2. Email can come with links to phony websites and/or attachments that can download malware to your computer that can transmit personal information to the bad guys. It is not difficult to build a phony website or to create letterhead that looks real. It is amazingly simple to get a copy of a logo from a financial institution, corporation, or government agency, and create letterhead or a web page or an email using it.
  3. Using public WiFi can allow bad guys to scan your electronics to gain access to the information they contain.

So, other than disconnecting from all technology and the outside world, staying in bed, pulling the covers over your head and hiding, what can you do to protect yourself? 

First of all, you must understand that we are talking about risk minimization. NOTHING can give you absolute protection. Second, take the following steps:

  1. Never connect directly to public WiFi. Either use your own secure cellular hotspot or protect yourself with a Virtual Private Network (“VPN”).
  2. Never give personal information to anyone who calls you claiming an official capacity. Call a number you have verified belongs to the agency/business and deal with them. Don’t simply call back the number someone gives you over the phone when they call you.
  3. Don’t trust urgent request emails purporting to be from family or friends. Contact them by phone or in person to verify.
  4. Don’t rely on links provided in emails to go to websites to resolve a problem.  Independently go to the company’s website using a known safe URL (Internet address), call them using a known safe number, or go visit them in person.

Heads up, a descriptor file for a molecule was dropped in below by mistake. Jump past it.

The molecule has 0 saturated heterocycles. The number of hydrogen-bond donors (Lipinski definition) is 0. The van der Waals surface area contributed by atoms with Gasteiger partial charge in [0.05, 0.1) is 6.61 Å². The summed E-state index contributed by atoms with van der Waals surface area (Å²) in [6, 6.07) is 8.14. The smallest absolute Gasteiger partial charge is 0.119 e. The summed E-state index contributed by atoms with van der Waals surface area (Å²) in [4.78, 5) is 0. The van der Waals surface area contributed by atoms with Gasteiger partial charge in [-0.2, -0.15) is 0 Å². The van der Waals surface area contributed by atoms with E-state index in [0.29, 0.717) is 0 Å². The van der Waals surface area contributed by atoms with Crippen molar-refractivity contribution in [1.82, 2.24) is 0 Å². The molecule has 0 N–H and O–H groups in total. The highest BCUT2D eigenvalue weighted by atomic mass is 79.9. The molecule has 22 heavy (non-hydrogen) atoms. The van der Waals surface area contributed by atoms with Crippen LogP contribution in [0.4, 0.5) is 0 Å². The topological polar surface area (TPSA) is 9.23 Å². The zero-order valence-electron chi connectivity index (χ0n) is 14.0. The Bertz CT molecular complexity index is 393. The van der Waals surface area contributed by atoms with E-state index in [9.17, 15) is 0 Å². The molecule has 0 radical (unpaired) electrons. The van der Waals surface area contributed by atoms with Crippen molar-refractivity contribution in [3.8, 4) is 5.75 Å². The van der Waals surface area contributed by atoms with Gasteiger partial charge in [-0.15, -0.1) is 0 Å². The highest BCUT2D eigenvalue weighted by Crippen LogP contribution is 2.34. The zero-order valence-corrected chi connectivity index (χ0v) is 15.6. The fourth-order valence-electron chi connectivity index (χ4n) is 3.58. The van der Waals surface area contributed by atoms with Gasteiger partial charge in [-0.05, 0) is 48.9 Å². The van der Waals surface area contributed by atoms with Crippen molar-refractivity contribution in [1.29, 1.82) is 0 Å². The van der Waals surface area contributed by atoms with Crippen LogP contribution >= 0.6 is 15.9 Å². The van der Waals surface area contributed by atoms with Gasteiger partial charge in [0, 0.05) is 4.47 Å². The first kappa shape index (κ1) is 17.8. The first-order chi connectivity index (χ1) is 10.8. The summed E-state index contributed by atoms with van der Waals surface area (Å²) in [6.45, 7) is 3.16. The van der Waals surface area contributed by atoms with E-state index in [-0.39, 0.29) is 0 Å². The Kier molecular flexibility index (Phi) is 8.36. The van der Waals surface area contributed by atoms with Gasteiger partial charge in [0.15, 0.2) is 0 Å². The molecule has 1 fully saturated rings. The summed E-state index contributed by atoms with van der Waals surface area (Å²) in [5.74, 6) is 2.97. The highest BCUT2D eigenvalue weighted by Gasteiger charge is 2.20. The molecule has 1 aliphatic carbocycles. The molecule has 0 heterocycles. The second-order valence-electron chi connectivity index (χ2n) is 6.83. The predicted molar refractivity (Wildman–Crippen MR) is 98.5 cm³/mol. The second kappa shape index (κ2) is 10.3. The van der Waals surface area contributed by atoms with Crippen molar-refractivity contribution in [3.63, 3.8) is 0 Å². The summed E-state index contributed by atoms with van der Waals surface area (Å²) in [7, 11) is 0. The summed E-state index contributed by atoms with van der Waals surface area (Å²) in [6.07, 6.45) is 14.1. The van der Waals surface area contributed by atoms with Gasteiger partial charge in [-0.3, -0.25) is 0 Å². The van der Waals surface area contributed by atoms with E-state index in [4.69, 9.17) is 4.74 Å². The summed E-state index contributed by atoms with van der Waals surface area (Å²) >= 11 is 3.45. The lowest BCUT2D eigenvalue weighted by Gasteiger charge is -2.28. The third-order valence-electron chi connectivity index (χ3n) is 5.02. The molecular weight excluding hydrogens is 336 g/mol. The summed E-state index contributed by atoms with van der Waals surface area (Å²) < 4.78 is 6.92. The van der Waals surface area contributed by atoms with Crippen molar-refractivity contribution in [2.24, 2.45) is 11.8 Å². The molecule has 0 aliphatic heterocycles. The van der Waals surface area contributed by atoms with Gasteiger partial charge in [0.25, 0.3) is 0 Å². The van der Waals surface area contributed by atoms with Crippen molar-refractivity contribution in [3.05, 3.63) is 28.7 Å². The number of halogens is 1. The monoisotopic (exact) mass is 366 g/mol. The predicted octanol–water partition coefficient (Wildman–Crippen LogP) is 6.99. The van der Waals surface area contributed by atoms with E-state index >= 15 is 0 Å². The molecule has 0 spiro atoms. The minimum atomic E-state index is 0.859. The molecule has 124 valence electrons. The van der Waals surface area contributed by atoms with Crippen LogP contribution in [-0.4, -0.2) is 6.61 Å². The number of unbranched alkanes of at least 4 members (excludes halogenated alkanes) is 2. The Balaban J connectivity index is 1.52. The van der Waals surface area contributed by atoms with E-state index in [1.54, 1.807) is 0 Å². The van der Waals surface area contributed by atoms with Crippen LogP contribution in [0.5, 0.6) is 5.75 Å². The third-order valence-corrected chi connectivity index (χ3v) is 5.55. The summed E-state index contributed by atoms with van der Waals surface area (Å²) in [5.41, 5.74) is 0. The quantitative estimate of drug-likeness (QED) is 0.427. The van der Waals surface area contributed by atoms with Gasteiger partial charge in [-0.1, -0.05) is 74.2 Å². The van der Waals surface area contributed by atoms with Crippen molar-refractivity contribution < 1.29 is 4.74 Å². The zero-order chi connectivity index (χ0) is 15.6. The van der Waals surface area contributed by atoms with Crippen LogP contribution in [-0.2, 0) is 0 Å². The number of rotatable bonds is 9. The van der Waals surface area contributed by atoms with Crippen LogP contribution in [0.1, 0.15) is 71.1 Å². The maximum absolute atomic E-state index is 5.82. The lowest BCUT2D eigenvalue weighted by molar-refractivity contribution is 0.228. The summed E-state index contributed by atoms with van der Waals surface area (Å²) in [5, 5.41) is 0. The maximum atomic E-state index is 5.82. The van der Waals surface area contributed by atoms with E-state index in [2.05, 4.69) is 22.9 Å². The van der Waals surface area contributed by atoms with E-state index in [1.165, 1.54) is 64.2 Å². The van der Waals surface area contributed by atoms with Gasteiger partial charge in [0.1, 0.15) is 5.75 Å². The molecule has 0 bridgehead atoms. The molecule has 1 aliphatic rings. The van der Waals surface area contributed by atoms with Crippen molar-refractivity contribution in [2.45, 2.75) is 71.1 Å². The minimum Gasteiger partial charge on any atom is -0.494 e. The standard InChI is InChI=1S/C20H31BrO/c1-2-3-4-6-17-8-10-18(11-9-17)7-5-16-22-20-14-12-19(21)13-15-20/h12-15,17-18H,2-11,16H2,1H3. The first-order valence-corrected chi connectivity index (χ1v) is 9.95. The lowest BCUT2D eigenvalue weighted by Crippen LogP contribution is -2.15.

5. Don’t respond to emails from unknown persons or with questionable email addresses. For example, Bank of America will not send an email to you using a non-B of A server:  billpay@billpay.bankofamerica.com is a Bank of America email;  George@yahoo.com is not. Be very careful, however, and do not rely exclusively on what appears to be right. An email with the bank of America logo and letterhead set up on it may still be spoofed. For example, someone could set up a server named bankamerica.com and send an email to you from billpay@billpay.bankamerica.com and copy and paste the Bank of America logo (as we have done below).

 

BOA logo

BOA logo

If you respond to the email from the real Bank of America address, the bank will likely get your response. If you respond to the phony address, it will not, and the bad guys will. The risk is not just a faked financial institution. It took less than a second for Google to assemble all of the following images while we wrote this article:

Google search of logos

Google search of logos

Armed with such logos, the bad guys can make phony web pages, emails, and letters that will fool most people.

In writing this article, we did not intend to scare you away from technology. But, if we have scared you a bit, that is a good thing. We want to encourage you to use technology, but we want you to do so carefully and safely.

Authors

Jeffrey Allen is the principal in the Graves & Allen law firm in Oakland, California, where he has practiced since 1973. He is active in the ABA, the California State Bar Association, and the Alameda County Bar Association. He is a co-author of the ABA book Technology Tips for Seniors. 

Ashley Hallene is a petroleum landman at Alta Mesa Holdings, LP, and practices Oil and Gas law, Title Examination, Due Diligence, Acquisitions and Oil and Gas Leasing in Houston, Texas. She frequently speaks in technology CLEs and is Deputy Editor-in-Chief of the Technology and Reviews Department of the GPSolo eReport.